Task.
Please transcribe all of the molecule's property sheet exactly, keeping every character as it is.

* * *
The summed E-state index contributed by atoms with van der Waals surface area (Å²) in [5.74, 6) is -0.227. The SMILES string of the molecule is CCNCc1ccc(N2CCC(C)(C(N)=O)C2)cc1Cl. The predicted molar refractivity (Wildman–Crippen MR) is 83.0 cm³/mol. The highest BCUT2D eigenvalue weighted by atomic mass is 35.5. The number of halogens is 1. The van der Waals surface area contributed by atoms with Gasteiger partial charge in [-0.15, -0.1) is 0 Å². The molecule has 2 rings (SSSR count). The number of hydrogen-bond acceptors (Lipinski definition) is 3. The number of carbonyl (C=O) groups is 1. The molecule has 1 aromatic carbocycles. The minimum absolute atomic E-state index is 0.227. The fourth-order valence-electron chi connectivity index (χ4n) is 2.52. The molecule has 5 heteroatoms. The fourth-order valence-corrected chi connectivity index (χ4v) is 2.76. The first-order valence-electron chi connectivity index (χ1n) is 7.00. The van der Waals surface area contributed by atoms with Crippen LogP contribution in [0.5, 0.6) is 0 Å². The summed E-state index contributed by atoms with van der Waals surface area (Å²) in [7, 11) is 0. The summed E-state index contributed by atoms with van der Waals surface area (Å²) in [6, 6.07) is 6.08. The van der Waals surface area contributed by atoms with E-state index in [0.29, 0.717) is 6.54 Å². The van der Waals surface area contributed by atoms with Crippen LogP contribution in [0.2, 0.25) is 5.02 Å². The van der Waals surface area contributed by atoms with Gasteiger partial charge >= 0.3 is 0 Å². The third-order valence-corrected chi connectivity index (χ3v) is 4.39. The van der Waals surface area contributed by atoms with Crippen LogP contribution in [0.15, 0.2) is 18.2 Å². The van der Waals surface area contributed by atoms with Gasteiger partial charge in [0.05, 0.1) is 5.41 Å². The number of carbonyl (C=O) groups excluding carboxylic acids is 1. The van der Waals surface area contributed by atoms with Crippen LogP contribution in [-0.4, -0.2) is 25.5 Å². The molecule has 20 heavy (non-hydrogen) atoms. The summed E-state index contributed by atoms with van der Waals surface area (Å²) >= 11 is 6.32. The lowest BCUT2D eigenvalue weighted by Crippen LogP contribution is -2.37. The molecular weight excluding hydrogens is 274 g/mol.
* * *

The summed E-state index contributed by atoms with van der Waals surface area (Å²) in [5.74, 6) is -0.227. The SMILES string of the molecule is CCNCc1ccc(N2CCC(C)(C(N)=O)C2)cc1Cl. The predicted molar refractivity (Wildman–Crippen MR) is 83.0 cm³/mol. The highest BCUT2D eigenvalue weighted by atomic mass is 35.5. The number of halogens is 1. The van der Waals surface area contributed by atoms with Gasteiger partial charge in [-0.15, -0.1) is 0 Å². The molecule has 2 rings (SSSR count). The number of hydrogen-bond acceptors (Lipinski definition) is 3. The number of carbonyl (C=O) groups is 1. The molecule has 1 aromatic carbocycles. The minimum absolute atomic E-state index is 0.227. The fourth-order valence-electron chi connectivity index (χ4n) is 2.52. The molecule has 5 heteroatoms. The fourth-order valence-corrected chi connectivity index (χ4v) is 2.76. The first-order valence-electron chi connectivity index (χ1n) is 7.00. The van der Waals surface area contributed by atoms with Crippen LogP contribution in [0.5, 0.6) is 0 Å². The summed E-state index contributed by atoms with van der Waals surface area (Å²) in [7, 11) is 0. The summed E-state index contributed by atoms with van der Waals surface area (Å²) in [6, 6.07) is 6.08. The van der Waals surface area contributed by atoms with E-state index in [0.29, 0.717) is 6.54 Å². The van der Waals surface area contributed by atoms with Crippen LogP contribution in [0.2, 0.25) is 5.02 Å². The van der Waals surface area contributed by atoms with Gasteiger partial charge >= 0.3 is 0 Å². The third-order valence-corrected chi connectivity index (χ3v) is 4.39. The van der Waals surface area contributed by atoms with Crippen LogP contribution in [0.15, 0.2) is 18.2 Å². The van der Waals surface area contributed by atoms with Gasteiger partial charge in [0.05, 0.1) is 5.41 Å². The number of carbonyl (C=O) groups excluding carboxylic acids is 1. The van der Waals surface area contributed by atoms with Crippen LogP contribution in [-0.4, -0.2) is 25.5 Å². The molecule has 20 heavy (non-hydrogen) atoms. The summed E-state index contributed by atoms with van der Waals surface area (Å²) >= 11 is 6.32. The lowest BCUT2D eigenvalue weighted by Crippen LogP contribution is -2.37. The molecular weight excluding hydrogens is 274 g/mol.